Edinburgh, Fife & East Scotland

Edinburgh's Moubray House to be gifted to Historic Scotland

Moubray House
Image caption Moubray House was built in 1477

One of Edinburgh's oldest houses is to be gifted to Historic Scotland by its American owner under a unique agreement.

Moubray House on the Royal Mile will be handed over within the next 10 years so it can be opened up to the public.

Its most famous former resident is Robinson Crusoe author Daniel Defoe.

The A-listed tenement, which was built by Robert Moubray in 1477 and stands next to John Knox House, will be run as a new visitor facility.

It was bought by American Debra Stonecipher five years ago, after she fell in love with it while retracing her Scottish roots with her grandmother.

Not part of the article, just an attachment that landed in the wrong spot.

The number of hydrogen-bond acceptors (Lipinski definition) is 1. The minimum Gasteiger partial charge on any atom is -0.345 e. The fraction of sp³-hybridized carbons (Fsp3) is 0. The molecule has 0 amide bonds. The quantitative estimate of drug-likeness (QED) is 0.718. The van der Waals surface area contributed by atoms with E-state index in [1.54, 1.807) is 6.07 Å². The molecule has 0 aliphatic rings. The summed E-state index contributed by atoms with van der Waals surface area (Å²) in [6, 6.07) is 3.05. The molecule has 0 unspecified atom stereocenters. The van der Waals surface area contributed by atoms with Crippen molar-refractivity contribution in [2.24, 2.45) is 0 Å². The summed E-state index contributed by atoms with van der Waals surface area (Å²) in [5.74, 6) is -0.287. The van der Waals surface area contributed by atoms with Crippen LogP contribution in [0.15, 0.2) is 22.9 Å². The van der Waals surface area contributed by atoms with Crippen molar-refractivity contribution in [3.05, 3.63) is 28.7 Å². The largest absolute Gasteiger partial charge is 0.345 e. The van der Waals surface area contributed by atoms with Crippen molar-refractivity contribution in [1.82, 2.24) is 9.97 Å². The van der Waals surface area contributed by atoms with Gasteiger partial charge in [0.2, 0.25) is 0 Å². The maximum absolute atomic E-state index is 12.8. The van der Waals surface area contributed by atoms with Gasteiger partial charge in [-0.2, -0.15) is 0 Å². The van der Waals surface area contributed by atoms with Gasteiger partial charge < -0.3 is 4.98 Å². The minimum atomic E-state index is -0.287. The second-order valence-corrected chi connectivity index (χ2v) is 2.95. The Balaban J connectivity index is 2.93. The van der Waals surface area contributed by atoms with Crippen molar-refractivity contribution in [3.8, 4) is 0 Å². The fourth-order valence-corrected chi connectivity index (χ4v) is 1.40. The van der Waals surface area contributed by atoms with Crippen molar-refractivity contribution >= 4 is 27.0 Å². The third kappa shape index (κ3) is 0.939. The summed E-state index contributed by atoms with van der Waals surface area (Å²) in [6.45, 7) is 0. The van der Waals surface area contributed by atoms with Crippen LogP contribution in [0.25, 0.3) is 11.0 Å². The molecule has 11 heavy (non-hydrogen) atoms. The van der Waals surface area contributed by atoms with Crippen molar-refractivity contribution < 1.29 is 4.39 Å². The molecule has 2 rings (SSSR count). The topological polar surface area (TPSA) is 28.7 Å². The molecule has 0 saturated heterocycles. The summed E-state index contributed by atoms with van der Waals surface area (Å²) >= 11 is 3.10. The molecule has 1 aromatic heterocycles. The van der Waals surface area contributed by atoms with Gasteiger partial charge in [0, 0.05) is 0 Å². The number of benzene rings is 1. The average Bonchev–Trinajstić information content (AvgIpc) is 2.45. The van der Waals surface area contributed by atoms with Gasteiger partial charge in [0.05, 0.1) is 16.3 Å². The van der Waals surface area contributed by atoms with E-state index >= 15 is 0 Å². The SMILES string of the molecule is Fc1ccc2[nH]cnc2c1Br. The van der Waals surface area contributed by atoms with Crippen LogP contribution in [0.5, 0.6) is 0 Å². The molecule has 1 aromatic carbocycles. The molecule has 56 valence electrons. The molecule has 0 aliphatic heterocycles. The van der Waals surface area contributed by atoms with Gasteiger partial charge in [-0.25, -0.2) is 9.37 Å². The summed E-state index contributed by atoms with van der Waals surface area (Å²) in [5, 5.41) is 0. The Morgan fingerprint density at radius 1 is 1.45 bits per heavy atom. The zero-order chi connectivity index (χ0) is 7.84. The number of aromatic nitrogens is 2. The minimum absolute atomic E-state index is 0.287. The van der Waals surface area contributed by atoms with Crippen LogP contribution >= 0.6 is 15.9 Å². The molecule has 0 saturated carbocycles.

She has spent the last two years completing renovations, which have restored many original features.

The building reflects the fashions of interior design, from its Scottish Renaissance board-and-beam painted ceiling to its later plaster ceiling moulded with exotic fruits and flowers.

The property is now estimated to be worth £1.5m.

'Privilege and joy'

Ms Stonecipher said: "It has been a privilege and joy to be able to live in, and to restore, a house that captures over 500 years of Edinburgh's history and culture here on the Royal Mile.

"I am thrilled to have come home to my Scottish roots, and now to give, in my grandmother's name, this very special and cherished house back to the people of Scotland for all time."

Elizabeth McCrone, from Historic Scotland, said Moubray would be "a fantastic addition" to the agency's estate.

"This house provides us with a snapshot of how properties in Edinburgh's Old Town were built and evolved over the centuries," she said.

"The agency looks forward to welcoming the house into the estate and offering a new visitor experience in the city."

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